Up the road we encounter a cow house. It looks like a regular little house, except inside there are five cows. They are tied side-by-side and are as long as the home is deep. It is not crowded, they could probably fit seven cows, but then they couldn’t turn around. Taking them through a normal door must be awkward.



Next on our little tour of interiors we visit a bidi workshop. Bidis are a cheap Idian version of cigarettes. They are hand-rolled tobacco inside leaves. Ten or so men sit on the floor in a small open space organizing today’s work. All morning they rolled them and now they are binding them into little bundles. These bundles will be wrapped in paper with some labeling and then ready for sale. “These are all-natural, healthy smoking, not like cigarette. No chemicals.” The fact that tobacco, when burned, forms countless noxious and poisonous chemicals is lost on my rickshaw wallah. “No, no, chemicals are something people add. These ones, no chemicals adding.”

“Only men make bidis?” I ask as we sample one of the healthy delights. “Yes, women make incense. I show you later.”






Around the corner a man and his young helper (perhaps about twelve years old) paint signs onto styrofoam sheets. The styrofoam is primed bright red, orange, and yellow before writing and designs are painted on it. I am told this is also the base-work over-which flowers and yarns will be glued, to make wedding arches. According to the posted price-list, a basic arch is 300Rs ($6).


This story is to be continued. . . . I will update it when next I have time.




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Bangalore – Photos with Narration – Downtown Sights

I did not have a brilliant week in Bangalore. However, the streets and sights are most interesting.





20130219-152600.jpgElaborate temples fill nooks and crannies throughout the streets.

20130219-152716.jpgHere you can see how the temple blends into the landscape.

20130219-152814.jpgI tried to explain to her that frowning uses more muscles and actually takes more effort than smiling. Clearly she does not have extra calories to waste on frowning. But she didn’t speak English and just wondered why this lunatic foreigner was speaking to her. But you can see her child-like joy here after I gave her some money to take her photo. Heart-warming.



20130219-153524.jpgA portable shrine moving through the streets on Sunday morning. I have a video of this too.

20130219-153637.jpgIndia has a lot of people. Streets tend to be busy.

20130219-153806.jpgIt was not at all apparent what this equipment was hoping to accomplish on this narrow lane. Was is dropped in by helicopter? Has it been abandoned?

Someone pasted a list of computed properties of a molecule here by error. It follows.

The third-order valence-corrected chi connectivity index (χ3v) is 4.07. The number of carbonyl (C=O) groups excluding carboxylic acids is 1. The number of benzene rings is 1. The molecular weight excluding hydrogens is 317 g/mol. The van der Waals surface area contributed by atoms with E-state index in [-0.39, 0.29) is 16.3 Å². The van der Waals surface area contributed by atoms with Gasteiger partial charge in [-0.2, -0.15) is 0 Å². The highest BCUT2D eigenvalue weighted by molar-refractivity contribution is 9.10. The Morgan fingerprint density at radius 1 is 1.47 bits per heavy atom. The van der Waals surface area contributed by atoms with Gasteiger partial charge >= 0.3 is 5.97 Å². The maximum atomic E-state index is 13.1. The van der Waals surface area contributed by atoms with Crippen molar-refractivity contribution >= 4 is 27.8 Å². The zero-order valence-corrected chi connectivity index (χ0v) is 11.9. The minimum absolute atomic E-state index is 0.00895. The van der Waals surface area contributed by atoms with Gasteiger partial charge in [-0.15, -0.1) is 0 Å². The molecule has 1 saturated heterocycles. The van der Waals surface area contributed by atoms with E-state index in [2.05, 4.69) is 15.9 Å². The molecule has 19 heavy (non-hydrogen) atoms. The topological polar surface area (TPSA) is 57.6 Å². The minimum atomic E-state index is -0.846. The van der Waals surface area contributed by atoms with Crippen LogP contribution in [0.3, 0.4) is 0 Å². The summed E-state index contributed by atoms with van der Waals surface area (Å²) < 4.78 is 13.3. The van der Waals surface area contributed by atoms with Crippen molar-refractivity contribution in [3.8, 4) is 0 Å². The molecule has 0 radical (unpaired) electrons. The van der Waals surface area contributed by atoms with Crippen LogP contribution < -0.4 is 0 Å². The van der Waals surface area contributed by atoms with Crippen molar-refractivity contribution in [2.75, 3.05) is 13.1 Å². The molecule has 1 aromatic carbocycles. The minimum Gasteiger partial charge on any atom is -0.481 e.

20130219-154026.jpgWhatever the case, it certainly works as a traffic-block.

20130219-154138.jpgA neighborhood wedding. The colors are made of flowers and yarn.


20130219-154329.jpgMy favourite sign. Useless, but great to see.

20130219-154431.jpgSomeone missed the sign. Or they decided not to complain instead.

20130219-154531.jpgA cow having lunch. The holy animals of India enjoy a constant buffet of plastics mixed with rotting compost.

20130219-154722.jpgI love this home, it’s kind-of magical in its dilapidation, it looks as if from a movie.

20130219-154902.jpgA flood way?

20130219-155001.jpgPretty colourful!

20130219-155334.jpgI love street art. This is in a park.



20130219-155927.jpg“Do not sit or walk on the grass.”




20130219-160200.jpgIs this like a “no u-turn” sign? Is it okay to urinate everywhere else?


20130219-160334.jpgSo this is convenient, but what about the girls?

20130219-160447.jpgYou can buy your child happiness in India. Isn’t that wonderful!

20130219-160601.jpgSad to need to be on a sign.



20130219-160931.jpgIt seems like the wording on this sign is too specific.

20130219-161051.jpgMy room in Bangalore. It’s much dirtier than it looks.





20130219-161437.jpgI just took this photo in the coffee shop where I have been working on this blog.

20130219-205159.jpgIt’s a kitty! On a sidewalk! (I know, doesn’t look like one!)

20130219-205446.jpgThe main commercial strip of Brigade Road.

20130219-205550.jpgSome drunken optimist came up with this road sign!

20130219-205700.jpgThe choice of Indian Monks.

20130219-205757.jpgThere are some amazing trees on Bangalore. You will see them prominently in my “wires” posting.

20130219-210011.jpgFantastic traffic barricade!

20130219-210104.jpgStray dogs are everywhere and they all seem really friendly.